…and here is a nice shot of the scenic view from atop Castle Rock. It’s really a nice place to check out. It’s not a geology mecca by any means, but it’s local and a nice place to have a picnic.



It was quite lovely here this weekend. My understanding is that this may have been our last taste of summer before summer officially arrives as it’s suppose to drop to the 50’s tomorrow. That’s alright I suppose, as after this week, my next few weekends will be consumed by field stuff with my Volcanology class (St. Francois Mountains in Missouri) and Structure class (Baraboo, WI). I would really like it to not be 90 degrees those weekends.

I spent my weekend mostly outdoors being an active young adult and when I wasn’t outdoors I was working on a new set of cross-sections for Structure lab. I took the above picture this afternoon on a nice 20 mile ride around the area.

I took a nice hike the day before and took some more pictures.

I am consistently impressed with the quality of photo produced by the camera in my phone. It’s definitely not a sure thing, but particularly when you can get a nice focus on something up close… It just looks decent. I’ts unfortunate that the only way to get the colors to something worthwhile is post-manipulation, but I guess you can’t expect much.

No moleste.

I have spent most of my day that wasn’t at school in a state of unconsciousness.

Check out these amazing pictures of volcanic things in 2011.

20 million in a hundred feet

Today, I headed out to Franklin Creek State Park. It’s right near my house and has the unique distinction of having the oldest exposed bedrock in the state of Illinois (if the internet is to be believed anyway). Unfortunately, that older bedrock is the same type of rock as the rest of Illinois, sandstone and dolomite.

Anyway, as a geology student living in a very stable, flat, boring piece of craton, you find your places with rocks and end up spending a lot of time around them. This location is one of the places that made me realize my interest in rocks as I decided that geology would be my education path. It’s been fun to return to the same places time and time again each time armed with new knowledge and applying it to what I see around me.

The first time I went there after I knew SOMETHING about geology (but not a lot), I went there thinking that I might find some fossils in limestone. I knew that the area used to be covered in oceans and assumed that there would be a lot of limestone. I would soon discover there is little obvious fossil content, and that what I thought would be limestone is actually dolomite (another, stronger, carbonate rock) and that a large amount of the rock in the area is sandstone.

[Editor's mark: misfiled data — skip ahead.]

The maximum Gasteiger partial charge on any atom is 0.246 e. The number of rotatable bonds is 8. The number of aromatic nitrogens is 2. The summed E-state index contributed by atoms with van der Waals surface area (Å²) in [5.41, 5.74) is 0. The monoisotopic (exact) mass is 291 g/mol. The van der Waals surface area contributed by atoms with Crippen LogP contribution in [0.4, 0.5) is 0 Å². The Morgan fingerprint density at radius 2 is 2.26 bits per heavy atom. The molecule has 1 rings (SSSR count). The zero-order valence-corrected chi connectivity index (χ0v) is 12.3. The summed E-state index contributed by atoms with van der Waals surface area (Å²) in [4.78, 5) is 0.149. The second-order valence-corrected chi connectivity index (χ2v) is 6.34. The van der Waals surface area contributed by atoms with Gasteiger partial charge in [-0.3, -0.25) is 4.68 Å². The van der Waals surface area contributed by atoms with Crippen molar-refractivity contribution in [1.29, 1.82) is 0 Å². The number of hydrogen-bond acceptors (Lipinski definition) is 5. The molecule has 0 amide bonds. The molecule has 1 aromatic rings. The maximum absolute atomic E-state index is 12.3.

Today, I know that there are 3 exposed formations of rock representing a wide layer of time exposed at the park– in descending order the St. Peters Sandstone, the Shakopee dolomite and the New Richmond Sandstone. These layers were deposited in the Ordovician (~480 million years ago) and are the types of formations that are key to our understanding that Illinois was once a warm, shallow, tropical sea.

The place in this picture is one of my favorite places to hang around at the park because here, you can very clearly see the disconformity that marks the boundary between the New Richmond and Shakopee formations. It’s hard to see and I’ve never been on top of that ridge, but I think the St. Peter Sandstone is accessible from the top of the rock face too. The stratigraphic column I used in the picture is from a paper about SE Minnesota geology, so it’s not representative of the exact geology of Northern Illinois, but a lot of the same formations make their presence known.

I spent the rest of my time taking cool pictures of the ice.

I still have no real idea of what I want this blog to be about. It would be much longer and take me much longer to write if I were to go as in-depth as I want to, but I think that I want this to be more casual. It will make returning to it day after day a lot easier anyway. If you have any geology questions, fire away and I’ll answer them to the best of my ability.